Now consider a piece of fabric that has straight lines going vertically and also straight lines that form the horizontal pattern. Together they mesh, along the expanse of the 2-dimensional fabric, criss-crossing endlessly, "up-and-down" along with "left-to-right". This has often been called "plaid", and, though it is not limited to this, men's shirts from time immemorial have been made from plaid flannel. These particular plaids come in "manly" colors such as shades of brown and tan and black and cream, blues and greens and yellows, and especially shades of red, with some brown and white. All with lines that are straight as an arrow, going in "two dimensions"!

Tuesday, May 26, 2009

ee - ko - sheek

Fabric is another 2-dimensional art form. One dimension one way, another dimension another way. That makes two! (It sometimes comes under the heading of "surface design".) Fabric is certainly a 2-dimensional aspect of our life, and worthwhile considering as an art form.

The other day I came across a fabric line called "Eco-chic". This is a fabric full of small, circular holes, and they described it as a "punched-out holey grid pattern" which says it all, except for the "ecological" part. It actually consists of holes; I would call it a "tweaked sheer" in a systematic grid. Definitely something you can see right through.

It was hanging in a looped curtain, like an aurora borealis seen in the sky during the Northern Lights-Show, and my imagination envisioned it, not just only in a beauty salon, but in a young girl's bedroom, and as a party decoration, and as part of a theatre set or a TV set, or by the pool, or as department store or retail decor, etc. Pieces of it, or scraps, could also be used effectively in design collage......

Sunday, May 24, 2009

One of the many fun experiments you can conduct with calligraphy is using this double pencil described in my last can change it to two ballpoints, or two marker-tips, or two different colors.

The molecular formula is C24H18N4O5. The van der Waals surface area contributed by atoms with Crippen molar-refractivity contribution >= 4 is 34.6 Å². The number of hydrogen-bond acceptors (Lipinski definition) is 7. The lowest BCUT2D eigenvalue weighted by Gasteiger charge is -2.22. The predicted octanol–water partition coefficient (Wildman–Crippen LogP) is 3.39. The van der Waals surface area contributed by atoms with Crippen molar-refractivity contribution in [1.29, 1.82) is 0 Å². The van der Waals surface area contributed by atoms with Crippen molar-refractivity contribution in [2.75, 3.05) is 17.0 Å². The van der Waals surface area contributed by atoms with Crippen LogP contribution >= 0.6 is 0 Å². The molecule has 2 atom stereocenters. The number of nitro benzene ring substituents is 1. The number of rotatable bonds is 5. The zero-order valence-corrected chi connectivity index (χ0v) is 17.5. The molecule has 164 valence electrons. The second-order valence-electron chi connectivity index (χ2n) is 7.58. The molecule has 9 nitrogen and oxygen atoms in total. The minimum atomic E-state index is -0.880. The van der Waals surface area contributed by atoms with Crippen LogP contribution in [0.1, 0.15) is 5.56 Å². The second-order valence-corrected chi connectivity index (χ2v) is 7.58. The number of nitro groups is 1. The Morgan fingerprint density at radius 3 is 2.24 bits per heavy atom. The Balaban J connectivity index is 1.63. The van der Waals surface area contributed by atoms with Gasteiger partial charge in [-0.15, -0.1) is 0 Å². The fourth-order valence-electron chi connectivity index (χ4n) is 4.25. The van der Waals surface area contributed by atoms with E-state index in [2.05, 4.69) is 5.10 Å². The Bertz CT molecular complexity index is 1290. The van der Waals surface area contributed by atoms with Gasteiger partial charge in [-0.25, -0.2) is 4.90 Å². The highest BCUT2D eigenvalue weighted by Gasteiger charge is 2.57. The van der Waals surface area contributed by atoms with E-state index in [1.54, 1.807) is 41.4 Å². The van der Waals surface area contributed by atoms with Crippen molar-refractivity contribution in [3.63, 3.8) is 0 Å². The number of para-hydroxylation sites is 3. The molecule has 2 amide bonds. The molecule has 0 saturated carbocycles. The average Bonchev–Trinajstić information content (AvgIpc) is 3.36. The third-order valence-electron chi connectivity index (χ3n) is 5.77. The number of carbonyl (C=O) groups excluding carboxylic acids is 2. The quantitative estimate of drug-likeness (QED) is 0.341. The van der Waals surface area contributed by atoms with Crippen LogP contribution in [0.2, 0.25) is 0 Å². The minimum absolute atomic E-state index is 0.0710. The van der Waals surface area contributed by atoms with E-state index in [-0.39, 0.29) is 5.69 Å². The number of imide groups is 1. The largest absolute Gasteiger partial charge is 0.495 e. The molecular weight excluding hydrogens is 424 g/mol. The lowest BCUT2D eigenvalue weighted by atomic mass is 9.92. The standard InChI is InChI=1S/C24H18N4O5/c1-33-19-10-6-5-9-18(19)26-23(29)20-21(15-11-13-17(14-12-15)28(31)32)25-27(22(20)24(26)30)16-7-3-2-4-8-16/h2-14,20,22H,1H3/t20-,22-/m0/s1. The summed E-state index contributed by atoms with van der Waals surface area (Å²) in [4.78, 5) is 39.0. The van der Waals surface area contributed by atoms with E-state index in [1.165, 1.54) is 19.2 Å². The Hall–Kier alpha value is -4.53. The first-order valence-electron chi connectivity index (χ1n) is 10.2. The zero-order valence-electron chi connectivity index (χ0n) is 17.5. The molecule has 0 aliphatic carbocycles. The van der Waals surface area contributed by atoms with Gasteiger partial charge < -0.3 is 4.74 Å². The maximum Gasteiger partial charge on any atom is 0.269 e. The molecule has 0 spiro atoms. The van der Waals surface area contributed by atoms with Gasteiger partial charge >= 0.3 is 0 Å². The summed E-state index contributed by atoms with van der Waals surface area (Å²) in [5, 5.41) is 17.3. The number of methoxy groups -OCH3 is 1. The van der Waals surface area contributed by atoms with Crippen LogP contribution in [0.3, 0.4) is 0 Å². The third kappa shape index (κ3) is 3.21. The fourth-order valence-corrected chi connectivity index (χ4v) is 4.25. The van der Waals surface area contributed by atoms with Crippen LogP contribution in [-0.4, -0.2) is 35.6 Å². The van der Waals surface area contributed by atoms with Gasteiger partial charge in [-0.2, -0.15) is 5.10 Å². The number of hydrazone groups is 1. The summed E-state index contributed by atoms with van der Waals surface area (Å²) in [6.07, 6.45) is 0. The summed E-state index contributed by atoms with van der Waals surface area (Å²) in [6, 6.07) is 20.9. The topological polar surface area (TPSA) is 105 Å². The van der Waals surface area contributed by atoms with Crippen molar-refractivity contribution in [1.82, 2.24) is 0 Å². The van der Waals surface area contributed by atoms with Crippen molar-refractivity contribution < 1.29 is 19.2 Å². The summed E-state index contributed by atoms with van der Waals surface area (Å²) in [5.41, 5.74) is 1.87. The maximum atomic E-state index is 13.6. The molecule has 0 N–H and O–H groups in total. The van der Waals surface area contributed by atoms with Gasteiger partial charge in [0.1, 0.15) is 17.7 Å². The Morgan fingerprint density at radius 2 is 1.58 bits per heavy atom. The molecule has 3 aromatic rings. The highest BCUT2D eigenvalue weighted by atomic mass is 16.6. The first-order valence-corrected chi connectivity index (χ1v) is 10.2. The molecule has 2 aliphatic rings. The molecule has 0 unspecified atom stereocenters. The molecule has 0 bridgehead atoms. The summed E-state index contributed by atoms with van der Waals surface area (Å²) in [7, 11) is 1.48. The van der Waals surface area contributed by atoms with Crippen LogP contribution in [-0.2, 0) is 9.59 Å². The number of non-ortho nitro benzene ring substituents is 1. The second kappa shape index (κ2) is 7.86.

Now make some doodles that you feel like making, or even try a one-letter image, like a lower case "a", not letting the pen-angle change (see my last entry) as you "make your marks". Feel free to go back afterwards with a single implement to correct things: bring loose ends together as you want them. (Nobody is perfect the first time.)

Now the fun part is filling in the spaces you that you have made with your calligraphy: you can go to another media altogether, like a colored pencil or a marker, or a ball point, or watercolor, and you can make stripes, or polka dots, or wiggly lines or solid color, or whatever your heart desires, fear not! If you feel like attacking a whole word, or your name, or the name of a loved one, or a logo, you'll have even more fun.

Friday, May 22, 2009

Double Pencils

There's one thing key to calligraphy: pen angle. Not pen width; pen angle.

One easy way to talk about this is if you take two pencils and rubber-band them together so they come to two points. Kind of like chopsticks, but with one or two rubber bands. Hold them in your hand exactly as you would a regular pencil.

As you touch down on the paper with this double-pencil you will be dragging it along and drawing and experimenting with letters and doodles and of course you will quickly see the double line it makes.

If you lay the two points on the paper and turn them, that's when you are making different pen angles. This term only refers to the angle of the pen-tips in relation to the top edge of the paper. This is not a reference to your wrist movement, or to the angle of the pen itself in relation to ANYTHING. Only in reference to the angle of the pen-tips to the top edge of the paper: thus you can have a 30 degree pen angle or a 45 degree pen angle - the most common beginning pen angles in calligraphy. Try it!

Wednesday, May 20, 2009

Names and Titles